It has been a dull start to April. Heavy clouds hanging over the garden dulling the colours of the flowers and keeping the bees in their nests.
I shouldn’t complain; the north of France has had snow and we are only suffering from a lack of sunshine and below normal temperatures. It has reduced my walks as I am more tempted when the sun is shining.
The trees are budding but the sun easily reaches the ground bringing out the spring flowers.
The violets are everywhere but I haven’t found any perfumed ones yet.
The wild geraniums are plentiful. Unfortunately, they are difficult to tell apart from the perennial geraniums I have planted in the garden and I cannot always remember where they are so it makes the weeding difficult. I am very fickle, outside the garden I admire them and take photographs: inside they get short shrift and are summarily removed.
I must admit that the common name, Cuckoo Flower, was right on target as I heard my first cuckoo just days before seeing the flower. The French name for the flower is La cressonnette ou cresson des prés as it resembles cress. It is reputed to be edible and can be added to sandwiches to spice up the flavour. I have never tried this so I cannot recommend it (yet).
The Pulmonaria is everywhere and is enjoying a spring that has been wetter than usual.
I am always surprised at what grows under the vines. The vegetation is controlled under the vines in this area by spraying but come spring a variety of plants appear undaunted.
My favourite weed at this time of the year is the dandelion. Its pollen is a magnet for the bees.
Last year I managed to take many photographs of beautiful bees on the dandelions and other flowers and my winter task was to identify them.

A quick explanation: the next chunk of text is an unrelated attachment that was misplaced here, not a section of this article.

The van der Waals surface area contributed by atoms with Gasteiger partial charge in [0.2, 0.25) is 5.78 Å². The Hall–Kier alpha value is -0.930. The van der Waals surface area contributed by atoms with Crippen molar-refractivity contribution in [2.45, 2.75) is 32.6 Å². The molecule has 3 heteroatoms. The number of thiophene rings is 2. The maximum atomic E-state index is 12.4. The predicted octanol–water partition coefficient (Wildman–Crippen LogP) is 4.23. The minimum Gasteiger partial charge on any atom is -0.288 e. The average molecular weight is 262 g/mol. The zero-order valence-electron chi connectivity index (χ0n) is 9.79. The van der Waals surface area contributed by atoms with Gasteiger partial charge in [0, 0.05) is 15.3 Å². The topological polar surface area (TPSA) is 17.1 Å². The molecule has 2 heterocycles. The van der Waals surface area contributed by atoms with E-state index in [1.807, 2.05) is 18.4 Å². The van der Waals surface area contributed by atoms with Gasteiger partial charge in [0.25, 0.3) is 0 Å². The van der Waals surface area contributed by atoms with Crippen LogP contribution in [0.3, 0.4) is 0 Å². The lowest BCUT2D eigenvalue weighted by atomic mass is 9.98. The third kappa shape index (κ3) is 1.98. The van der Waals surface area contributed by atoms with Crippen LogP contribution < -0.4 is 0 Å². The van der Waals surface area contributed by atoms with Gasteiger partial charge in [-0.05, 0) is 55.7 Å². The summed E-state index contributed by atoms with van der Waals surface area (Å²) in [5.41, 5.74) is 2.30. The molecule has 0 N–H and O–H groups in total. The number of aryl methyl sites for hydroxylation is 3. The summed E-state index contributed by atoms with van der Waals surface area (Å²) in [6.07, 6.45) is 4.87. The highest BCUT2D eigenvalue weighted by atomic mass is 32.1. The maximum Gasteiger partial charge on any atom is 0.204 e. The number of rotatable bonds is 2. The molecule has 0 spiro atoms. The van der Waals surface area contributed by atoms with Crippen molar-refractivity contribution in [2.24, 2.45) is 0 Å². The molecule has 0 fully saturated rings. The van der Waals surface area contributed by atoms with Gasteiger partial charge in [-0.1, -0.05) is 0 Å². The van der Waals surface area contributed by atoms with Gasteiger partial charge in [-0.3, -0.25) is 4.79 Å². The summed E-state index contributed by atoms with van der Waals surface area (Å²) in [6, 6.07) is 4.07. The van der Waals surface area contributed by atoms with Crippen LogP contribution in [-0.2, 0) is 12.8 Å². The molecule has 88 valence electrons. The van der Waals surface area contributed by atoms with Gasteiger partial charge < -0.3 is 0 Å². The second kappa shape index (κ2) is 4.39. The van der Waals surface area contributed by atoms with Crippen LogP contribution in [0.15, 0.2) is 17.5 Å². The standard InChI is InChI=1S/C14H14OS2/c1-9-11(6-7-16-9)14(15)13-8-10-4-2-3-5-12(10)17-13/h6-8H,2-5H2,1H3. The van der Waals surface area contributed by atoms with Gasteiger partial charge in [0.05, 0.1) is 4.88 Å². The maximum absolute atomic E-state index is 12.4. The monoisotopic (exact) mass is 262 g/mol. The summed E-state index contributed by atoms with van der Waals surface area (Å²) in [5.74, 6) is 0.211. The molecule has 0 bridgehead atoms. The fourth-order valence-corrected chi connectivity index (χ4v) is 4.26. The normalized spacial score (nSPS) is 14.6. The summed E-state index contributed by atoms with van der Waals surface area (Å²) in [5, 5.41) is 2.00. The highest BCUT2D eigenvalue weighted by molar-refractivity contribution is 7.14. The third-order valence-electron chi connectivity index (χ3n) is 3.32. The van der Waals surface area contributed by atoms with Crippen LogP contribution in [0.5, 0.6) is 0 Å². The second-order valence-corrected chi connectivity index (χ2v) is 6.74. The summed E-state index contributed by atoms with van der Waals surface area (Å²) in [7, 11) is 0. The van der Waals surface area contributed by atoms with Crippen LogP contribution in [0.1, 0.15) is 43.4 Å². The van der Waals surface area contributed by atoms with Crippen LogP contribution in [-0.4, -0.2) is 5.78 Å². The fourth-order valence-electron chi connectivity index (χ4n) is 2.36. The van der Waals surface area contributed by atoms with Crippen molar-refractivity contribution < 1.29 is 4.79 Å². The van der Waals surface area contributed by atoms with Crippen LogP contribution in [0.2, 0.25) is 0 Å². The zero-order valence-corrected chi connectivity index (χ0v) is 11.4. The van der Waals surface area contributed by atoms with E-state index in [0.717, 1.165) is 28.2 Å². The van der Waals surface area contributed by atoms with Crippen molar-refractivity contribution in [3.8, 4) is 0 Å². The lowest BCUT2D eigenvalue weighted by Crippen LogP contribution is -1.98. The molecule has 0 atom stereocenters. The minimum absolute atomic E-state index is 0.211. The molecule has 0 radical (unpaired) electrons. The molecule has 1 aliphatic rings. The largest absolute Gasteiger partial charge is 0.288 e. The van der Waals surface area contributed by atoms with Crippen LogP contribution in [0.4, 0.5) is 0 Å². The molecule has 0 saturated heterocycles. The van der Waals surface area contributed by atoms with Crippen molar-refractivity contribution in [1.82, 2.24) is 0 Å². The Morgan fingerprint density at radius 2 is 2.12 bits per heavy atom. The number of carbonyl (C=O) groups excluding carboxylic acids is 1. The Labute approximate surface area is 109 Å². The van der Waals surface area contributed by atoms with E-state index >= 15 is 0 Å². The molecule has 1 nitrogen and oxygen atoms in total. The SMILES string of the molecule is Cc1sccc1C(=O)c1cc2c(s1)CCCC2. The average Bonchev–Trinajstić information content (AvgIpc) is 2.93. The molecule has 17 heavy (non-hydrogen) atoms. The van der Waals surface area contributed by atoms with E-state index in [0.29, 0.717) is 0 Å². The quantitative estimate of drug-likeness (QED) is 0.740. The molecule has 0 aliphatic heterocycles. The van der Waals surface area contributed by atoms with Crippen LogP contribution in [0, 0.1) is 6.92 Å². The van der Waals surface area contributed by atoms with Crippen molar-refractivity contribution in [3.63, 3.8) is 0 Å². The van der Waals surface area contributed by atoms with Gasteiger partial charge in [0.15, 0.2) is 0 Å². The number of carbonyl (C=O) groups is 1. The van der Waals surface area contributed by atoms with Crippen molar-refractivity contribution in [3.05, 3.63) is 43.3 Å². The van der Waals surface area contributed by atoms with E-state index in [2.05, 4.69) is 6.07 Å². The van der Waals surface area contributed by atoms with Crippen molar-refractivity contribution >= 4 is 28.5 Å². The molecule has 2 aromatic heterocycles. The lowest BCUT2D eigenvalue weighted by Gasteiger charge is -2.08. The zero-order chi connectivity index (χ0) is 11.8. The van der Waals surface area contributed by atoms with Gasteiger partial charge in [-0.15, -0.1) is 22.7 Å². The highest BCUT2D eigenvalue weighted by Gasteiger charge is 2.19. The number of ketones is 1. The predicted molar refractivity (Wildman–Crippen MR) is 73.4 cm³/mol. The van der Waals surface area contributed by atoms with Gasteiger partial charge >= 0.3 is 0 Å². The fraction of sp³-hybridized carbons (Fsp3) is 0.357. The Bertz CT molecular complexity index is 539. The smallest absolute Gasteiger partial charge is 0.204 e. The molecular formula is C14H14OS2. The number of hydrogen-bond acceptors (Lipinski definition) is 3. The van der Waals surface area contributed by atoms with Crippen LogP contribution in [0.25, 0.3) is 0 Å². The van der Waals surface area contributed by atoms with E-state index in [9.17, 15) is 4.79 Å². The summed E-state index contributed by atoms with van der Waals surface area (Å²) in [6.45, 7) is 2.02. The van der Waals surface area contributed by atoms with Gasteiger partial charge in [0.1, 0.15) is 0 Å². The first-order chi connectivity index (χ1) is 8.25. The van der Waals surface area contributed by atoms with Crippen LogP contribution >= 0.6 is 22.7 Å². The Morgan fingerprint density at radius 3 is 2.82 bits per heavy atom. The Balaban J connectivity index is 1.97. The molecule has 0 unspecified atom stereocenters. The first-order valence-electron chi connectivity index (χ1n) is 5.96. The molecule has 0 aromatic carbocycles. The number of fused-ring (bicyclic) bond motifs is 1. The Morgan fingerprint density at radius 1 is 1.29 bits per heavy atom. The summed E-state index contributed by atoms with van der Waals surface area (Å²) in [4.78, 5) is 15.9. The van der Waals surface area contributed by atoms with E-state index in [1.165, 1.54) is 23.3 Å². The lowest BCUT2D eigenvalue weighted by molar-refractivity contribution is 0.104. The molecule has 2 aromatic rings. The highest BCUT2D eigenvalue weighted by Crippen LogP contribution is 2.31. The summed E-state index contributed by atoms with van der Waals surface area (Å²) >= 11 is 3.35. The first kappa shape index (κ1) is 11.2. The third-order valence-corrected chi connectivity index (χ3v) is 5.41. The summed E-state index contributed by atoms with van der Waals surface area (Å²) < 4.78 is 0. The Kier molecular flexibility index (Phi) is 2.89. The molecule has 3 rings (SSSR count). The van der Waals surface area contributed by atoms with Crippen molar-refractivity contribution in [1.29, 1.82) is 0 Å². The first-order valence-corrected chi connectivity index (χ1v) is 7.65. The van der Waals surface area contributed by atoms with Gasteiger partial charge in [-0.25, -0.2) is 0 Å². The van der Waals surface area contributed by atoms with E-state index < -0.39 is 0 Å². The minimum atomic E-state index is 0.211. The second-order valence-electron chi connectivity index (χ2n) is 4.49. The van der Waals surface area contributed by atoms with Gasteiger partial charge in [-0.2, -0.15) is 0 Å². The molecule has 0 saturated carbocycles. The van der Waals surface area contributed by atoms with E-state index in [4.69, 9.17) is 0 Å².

Ah, the innocence of ignorance.
I have not identified most of them but I think I have got this one that I saw on the first of April this year.
If you will note, this little lady has a longitudinal slit in her last tergite. A sign of the Halictus I have read. I find identification frustrating, you try for a wing shot to see if the venation pattern will be useful and then find out that a rear end photo would be more useful, anyway she kept her wings folded too.
At least I have got the bumble bees that are a lot easier to identify. The white-tailed are the most common around me and I am still seeing the queens frantically patrolling at ground level looking for a nesting spot. These are obviously the late risers as I have already seen my first worker, so someone was quick off the mark.
The white-tailed queens are very big and can be told apart from their smaller workers.
I had never noticed the Mining bee nests in the paths before. They must surely have been there last year but I must have stamped over them unaware. Now I see them where the agricultural machinery hardens the paths. I suppose the ones built on the edges must do better than the ones that will be compacted by the tyres as the seasons pass.
I know the eye spots on the butterflies are reputed to deter predators but I had never noticed such a striking resemblance to a fox face as this photo presents. Does anyone else see a face instead of butterfly wings?
I am waiting for the sunshine which has been forecast to return late next week. I feel very much like hibernating until then.